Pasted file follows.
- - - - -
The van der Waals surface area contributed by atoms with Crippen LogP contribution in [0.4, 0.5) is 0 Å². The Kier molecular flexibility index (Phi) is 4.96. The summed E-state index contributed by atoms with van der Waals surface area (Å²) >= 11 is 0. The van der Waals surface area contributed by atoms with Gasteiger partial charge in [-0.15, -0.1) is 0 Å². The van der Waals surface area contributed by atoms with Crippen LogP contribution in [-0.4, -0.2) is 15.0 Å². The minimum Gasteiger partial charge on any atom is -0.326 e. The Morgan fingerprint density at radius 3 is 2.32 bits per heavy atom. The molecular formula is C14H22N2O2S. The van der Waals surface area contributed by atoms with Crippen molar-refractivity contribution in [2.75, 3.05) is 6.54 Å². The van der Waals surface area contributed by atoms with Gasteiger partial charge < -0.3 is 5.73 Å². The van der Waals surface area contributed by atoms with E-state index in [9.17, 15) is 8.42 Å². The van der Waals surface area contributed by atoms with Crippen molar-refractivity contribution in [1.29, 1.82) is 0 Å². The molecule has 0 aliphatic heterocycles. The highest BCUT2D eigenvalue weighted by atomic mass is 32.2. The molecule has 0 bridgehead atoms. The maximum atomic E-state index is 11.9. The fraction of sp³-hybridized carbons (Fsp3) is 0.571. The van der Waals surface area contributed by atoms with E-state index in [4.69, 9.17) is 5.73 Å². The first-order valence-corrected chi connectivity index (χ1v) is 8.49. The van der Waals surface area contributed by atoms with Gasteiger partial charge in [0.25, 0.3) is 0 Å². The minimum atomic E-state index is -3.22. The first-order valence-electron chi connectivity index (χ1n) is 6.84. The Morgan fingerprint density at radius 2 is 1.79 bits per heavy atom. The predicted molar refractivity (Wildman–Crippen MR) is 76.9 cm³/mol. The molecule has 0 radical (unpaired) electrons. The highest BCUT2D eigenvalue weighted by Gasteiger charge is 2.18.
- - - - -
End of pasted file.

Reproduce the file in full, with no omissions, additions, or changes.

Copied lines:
The van der Waals surface area contributed by atoms with Crippen LogP contribution in [0.4, 0.5) is 0 Å². The Kier molecular flexibility index (Phi) is 4.96. The summed E-state index contributed by atoms with van der Waals surface area (Å²) >= 11 is 0. The van der Waals surface area contributed by atoms with Gasteiger partial charge in [-0.15, -0.1) is 0 Å². The van der Waals surface area contributed by atoms with Crippen LogP contribution in [-0.4, -0.2) is 15.0 Å². The minimum Gasteiger partial charge on any atom is -0.326 e. The Morgan fingerprint density at radius 3 is 2.32 bits per heavy atom. The molecular formula is C14H22N2O2S. The van der Waals surface area contributed by atoms with Crippen molar-refractivity contribution in [2.75, 3.05) is 6.54 Å². The van der Waals surface area contributed by atoms with Gasteiger partial charge < -0.3 is 5.73 Å². The van der Waals surface area contributed by atoms with E-state index in [9.17, 15) is 8.42 Å². The van der Waals surface area contributed by atoms with Crippen molar-refractivity contribution in [1.29, 1.82) is 0 Å². The molecule has 0 aliphatic heterocycles. The highest BCUT2D eigenvalue weighted by atomic mass is 32.2. The molecule has 0 bridgehead atoms. The maximum atomic E-state index is 11.9. The fraction of sp³-hybridized carbons (Fsp3) is 0.571. The van der Waals surface area contributed by atoms with E-state index in [4.69, 9.17) is 5.73 Å². The first-order valence-corrected chi connectivity index (χ1v) is 8.49. The van der Waals surface area contributed by atoms with Gasteiger partial charge in [0.25, 0.3) is 0 Å². The minimum atomic E-state index is -3.22. The first-order valence-electron chi connectivity index (χ1n) is 6.84. The Morgan fingerprint density at radius 2 is 1.79 bits per heavy atom. The predicted molar refractivity (Wildman–Crippen MR) is 76.9 cm³/mol. The molecule has 0 radical (unpaired) electrons. The highest BCUT2D eigenvalue weighted by Gasteiger charge is 2.18.